This week at Sharples, many students who were keeping kosher for the holiday had trouble finding enough food. There are a variety different ways to observe passover, from not prescribing to any dietary restrictions, to not coming in contact with any hametz, the word referring to the five grains—wheat, barley, oats, spelt, and rye—that are generally not allowed during passover. Some Jews often also omit rice, millet, corn, and legumes from their diet during the week. Monday’s lunch included pizza, pasta, sandwiches, couscous, and a bean mix. During dinner on Tuesday, the grill was closed in order to make more reubens. However, this served to further limit the available options. Indian bar, on Thursday night, provides few alternatives to rice and legumes, making it difficult for students who may want to share these meals with their friends. A lack of choices seems to relay the message that students who participate in religious observances are somehow separate from the larger campus community. There is a kosher for passover coop in Bond Hall this week for students who want to cook meals and eat together, but for those without time to devote to cooking and eating a family style dinner, it proved to be incredibly difficult to keep kosher.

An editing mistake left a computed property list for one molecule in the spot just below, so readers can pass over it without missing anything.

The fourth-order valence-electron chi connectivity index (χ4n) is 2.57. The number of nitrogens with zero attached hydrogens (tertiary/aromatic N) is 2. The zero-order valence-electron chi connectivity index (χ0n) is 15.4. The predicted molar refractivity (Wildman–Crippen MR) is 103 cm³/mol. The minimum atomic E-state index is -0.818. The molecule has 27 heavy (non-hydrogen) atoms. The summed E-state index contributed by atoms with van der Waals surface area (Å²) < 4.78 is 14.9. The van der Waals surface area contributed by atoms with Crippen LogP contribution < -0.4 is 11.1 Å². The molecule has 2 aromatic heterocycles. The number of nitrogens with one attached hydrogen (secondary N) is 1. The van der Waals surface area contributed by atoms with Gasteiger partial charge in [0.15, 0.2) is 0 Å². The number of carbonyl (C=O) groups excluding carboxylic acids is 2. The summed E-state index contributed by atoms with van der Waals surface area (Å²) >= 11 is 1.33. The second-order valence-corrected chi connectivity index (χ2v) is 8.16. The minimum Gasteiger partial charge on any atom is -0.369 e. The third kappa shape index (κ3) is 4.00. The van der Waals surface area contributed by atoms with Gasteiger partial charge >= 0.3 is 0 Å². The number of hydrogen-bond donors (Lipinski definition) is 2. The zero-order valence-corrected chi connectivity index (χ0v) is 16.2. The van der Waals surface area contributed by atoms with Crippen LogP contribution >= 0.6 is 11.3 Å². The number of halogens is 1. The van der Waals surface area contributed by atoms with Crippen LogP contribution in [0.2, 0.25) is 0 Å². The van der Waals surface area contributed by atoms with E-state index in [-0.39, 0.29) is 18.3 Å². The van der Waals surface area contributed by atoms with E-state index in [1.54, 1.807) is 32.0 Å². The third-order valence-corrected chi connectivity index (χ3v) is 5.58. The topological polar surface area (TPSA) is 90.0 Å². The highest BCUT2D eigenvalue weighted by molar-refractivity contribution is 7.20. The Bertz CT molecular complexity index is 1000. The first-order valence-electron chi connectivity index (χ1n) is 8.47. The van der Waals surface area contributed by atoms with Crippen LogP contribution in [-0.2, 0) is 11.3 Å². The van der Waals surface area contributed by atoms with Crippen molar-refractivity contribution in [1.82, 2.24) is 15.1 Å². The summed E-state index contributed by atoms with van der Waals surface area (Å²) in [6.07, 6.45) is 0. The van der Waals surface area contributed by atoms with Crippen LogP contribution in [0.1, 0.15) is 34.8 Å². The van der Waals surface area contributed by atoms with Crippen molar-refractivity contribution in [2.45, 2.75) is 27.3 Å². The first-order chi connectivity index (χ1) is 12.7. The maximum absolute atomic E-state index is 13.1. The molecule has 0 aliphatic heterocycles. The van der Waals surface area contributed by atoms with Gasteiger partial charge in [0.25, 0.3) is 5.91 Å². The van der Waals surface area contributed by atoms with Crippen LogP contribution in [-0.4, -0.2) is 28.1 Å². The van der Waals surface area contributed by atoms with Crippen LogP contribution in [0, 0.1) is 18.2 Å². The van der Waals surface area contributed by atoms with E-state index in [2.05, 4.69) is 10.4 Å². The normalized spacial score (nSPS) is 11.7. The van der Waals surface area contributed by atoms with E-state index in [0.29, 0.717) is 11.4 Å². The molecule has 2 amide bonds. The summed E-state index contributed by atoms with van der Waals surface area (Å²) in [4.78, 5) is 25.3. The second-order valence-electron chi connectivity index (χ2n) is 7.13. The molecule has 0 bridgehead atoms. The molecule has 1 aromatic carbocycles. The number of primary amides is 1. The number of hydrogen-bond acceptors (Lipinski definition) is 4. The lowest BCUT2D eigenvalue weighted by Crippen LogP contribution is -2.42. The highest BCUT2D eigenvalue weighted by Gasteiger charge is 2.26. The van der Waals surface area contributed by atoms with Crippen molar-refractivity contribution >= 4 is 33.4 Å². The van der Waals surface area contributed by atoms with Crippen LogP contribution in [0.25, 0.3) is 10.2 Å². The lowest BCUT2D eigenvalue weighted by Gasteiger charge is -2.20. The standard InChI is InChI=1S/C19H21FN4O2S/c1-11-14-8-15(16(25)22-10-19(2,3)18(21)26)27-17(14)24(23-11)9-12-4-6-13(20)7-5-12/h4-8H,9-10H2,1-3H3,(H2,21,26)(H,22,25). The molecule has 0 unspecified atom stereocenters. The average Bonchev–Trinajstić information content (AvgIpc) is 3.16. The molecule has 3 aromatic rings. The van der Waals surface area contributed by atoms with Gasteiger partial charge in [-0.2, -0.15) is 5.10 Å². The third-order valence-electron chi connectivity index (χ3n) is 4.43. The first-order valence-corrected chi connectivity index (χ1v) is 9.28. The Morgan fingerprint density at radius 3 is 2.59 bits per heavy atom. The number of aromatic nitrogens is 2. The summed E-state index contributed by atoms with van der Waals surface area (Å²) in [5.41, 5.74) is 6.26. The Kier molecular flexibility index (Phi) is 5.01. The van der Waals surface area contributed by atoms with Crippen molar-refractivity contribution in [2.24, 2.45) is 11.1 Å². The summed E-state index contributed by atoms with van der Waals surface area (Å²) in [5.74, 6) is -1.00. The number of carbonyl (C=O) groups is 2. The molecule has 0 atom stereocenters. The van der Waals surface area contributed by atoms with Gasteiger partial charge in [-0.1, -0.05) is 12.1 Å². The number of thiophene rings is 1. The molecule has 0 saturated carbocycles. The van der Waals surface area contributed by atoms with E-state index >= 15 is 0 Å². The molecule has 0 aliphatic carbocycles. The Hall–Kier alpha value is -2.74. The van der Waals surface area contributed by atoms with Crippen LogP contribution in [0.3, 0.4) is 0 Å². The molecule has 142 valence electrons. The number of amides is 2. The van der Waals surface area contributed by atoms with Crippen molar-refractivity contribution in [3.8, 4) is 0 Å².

We at the Phoenix reaffirm our support of the new dining options next year, especially since students will be enabled to use points in the ville. This will allow students to buy groceries and cook for themselves, or go out to eat when Sharples is closed without spending money. This will be a welcome change for religious students, since the Sharples dining staff often seem to be oblivious to the religious holidays that involve dietary restrictions. During lent this year, some students complained about meat being served every Friday night, leaving them few food options. Muslim students have complained about it being difficult to get food after sundown during their day fasts. We feel that though the dining plan may (perhaps unintentionally) alleviate the stresses of few dining options for students observing certain religious customs and practices, the college ought to take a more proactive approach in providing greater on-campus food options for these students.